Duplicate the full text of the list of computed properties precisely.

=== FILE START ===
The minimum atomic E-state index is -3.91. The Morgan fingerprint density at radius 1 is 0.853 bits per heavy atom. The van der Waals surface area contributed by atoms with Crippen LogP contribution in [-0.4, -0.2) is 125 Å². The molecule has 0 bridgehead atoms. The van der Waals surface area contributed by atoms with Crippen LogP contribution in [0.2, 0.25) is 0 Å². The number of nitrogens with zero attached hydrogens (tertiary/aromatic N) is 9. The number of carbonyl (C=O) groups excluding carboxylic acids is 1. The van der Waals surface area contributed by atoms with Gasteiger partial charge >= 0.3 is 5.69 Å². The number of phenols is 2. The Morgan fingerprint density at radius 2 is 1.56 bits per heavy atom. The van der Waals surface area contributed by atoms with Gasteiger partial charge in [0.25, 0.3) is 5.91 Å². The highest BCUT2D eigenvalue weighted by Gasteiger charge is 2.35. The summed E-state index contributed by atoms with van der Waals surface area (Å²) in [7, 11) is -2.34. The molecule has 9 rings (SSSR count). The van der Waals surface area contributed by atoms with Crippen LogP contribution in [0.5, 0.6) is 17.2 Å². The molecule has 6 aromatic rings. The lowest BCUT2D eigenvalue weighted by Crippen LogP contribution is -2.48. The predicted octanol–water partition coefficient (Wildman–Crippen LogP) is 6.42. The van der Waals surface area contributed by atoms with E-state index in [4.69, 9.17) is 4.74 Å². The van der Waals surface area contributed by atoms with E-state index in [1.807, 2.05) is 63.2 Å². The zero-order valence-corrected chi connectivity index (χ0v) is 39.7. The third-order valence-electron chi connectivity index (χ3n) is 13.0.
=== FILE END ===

The minimum atomic E-state index is -3.91. The Morgan fingerprint density at radius 1 is 0.853 bits per heavy atom. The van der Waals surface area contributed by atoms with Crippen LogP contribution in [-0.4, -0.2) is 125 Å². The molecule has 0 bridgehead atoms. The van der Waals surface area contributed by atoms with Crippen LogP contribution in [0.2, 0.25) is 0 Å². The number of nitrogens with zero attached hydrogens (tertiary/aromatic N) is 9. The number of carbonyl (C=O) groups excluding carboxylic acids is 1. The van der Waals surface area contributed by atoms with Gasteiger partial charge >= 0.3 is 5.69 Å². The number of phenols is 2. The Morgan fingerprint density at radius 2 is 1.56 bits per heavy atom. The van der Waals surface area contributed by atoms with Gasteiger partial charge in [0.25, 0.3) is 5.91 Å². The highest BCUT2D eigenvalue weighted by Gasteiger charge is 2.35. The summed E-state index contributed by atoms with van der Waals surface area (Å²) in [7, 11) is -2.34. The molecule has 9 rings (SSSR count). The van der Waals surface area contributed by atoms with Crippen LogP contribution in [0.5, 0.6) is 17.2 Å². The molecule has 6 aromatic rings. The lowest BCUT2D eigenvalue weighted by Crippen LogP contribution is -2.48. The predicted octanol–water partition coefficient (Wildman–Crippen LogP) is 6.42. The van der Waals surface area contributed by atoms with E-state index in [4.69, 9.17) is 4.74 Å². The van der Waals surface area contributed by atoms with E-state index in [1.807, 2.05) is 63.2 Å². The zero-order valence-corrected chi connectivity index (χ0v) is 39.7. The third-order valence-electron chi connectivity index (χ3n) is 13.0.